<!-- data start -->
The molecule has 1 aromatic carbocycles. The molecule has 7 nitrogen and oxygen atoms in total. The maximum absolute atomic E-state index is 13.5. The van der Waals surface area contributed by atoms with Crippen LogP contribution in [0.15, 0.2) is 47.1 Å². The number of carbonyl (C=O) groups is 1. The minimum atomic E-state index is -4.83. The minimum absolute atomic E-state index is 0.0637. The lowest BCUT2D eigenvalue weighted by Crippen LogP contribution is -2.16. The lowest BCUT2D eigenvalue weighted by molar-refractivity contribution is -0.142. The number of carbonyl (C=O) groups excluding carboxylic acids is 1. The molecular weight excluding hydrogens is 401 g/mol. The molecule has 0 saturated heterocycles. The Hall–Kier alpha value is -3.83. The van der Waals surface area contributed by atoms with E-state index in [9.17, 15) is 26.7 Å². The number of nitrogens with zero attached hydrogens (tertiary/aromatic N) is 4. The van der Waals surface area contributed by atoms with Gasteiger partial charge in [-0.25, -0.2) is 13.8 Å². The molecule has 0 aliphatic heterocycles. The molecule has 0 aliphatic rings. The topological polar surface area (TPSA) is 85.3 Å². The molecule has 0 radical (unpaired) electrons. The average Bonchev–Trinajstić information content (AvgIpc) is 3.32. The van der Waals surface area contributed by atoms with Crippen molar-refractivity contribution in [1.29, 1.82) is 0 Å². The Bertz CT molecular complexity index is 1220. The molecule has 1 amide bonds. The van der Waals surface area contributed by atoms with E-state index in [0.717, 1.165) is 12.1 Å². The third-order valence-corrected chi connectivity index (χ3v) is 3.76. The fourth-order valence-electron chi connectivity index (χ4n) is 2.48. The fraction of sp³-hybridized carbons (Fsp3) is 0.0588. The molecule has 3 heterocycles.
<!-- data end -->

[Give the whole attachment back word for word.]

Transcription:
The molecule has 1 aromatic carbocycles. The molecule has 7 nitrogen and oxygen atoms in total. The maximum absolute atomic E-state index is 13.5. The van der Waals surface area contributed by atoms with Crippen LogP contribution in [0.15, 0.2) is 47.1 Å². The number of carbonyl (C=O) groups is 1. The minimum atomic E-state index is -4.83. The minimum absolute atomic E-state index is 0.0637. The lowest BCUT2D eigenvalue weighted by Crippen LogP contribution is -2.16. The lowest BCUT2D eigenvalue weighted by molar-refractivity contribution is -0.142. The number of carbonyl (C=O) groups excluding carboxylic acids is 1. The molecular weight excluding hydrogens is 401 g/mol. The molecule has 0 saturated heterocycles. The Hall–Kier alpha value is -3.83. The van der Waals surface area contributed by atoms with E-state index in [9.17, 15) is 26.7 Å². The number of nitrogens with zero attached hydrogens (tertiary/aromatic N) is 4. The van der Waals surface area contributed by atoms with Gasteiger partial charge in [-0.25, -0.2) is 13.8 Å². The molecule has 0 aliphatic heterocycles. The molecule has 0 aliphatic rings. The topological polar surface area (TPSA) is 85.3 Å². The molecule has 0 radical (unpaired) electrons. The average Bonchev–Trinajstić information content (AvgIpc) is 3.32. The van der Waals surface area contributed by atoms with Crippen molar-refractivity contribution in [1.29, 1.82) is 0 Å². The Bertz CT molecular complexity index is 1220. The molecule has 1 amide bonds. The van der Waals surface area contributed by atoms with E-state index in [0.717, 1.165) is 12.1 Å². The third-order valence-corrected chi connectivity index (χ3v) is 3.76. The fourth-order valence-electron chi connectivity index (χ4n) is 2.48. The fraction of sp³-hybridized carbons (Fsp3) is 0.0588. The molecule has 3 heterocycles.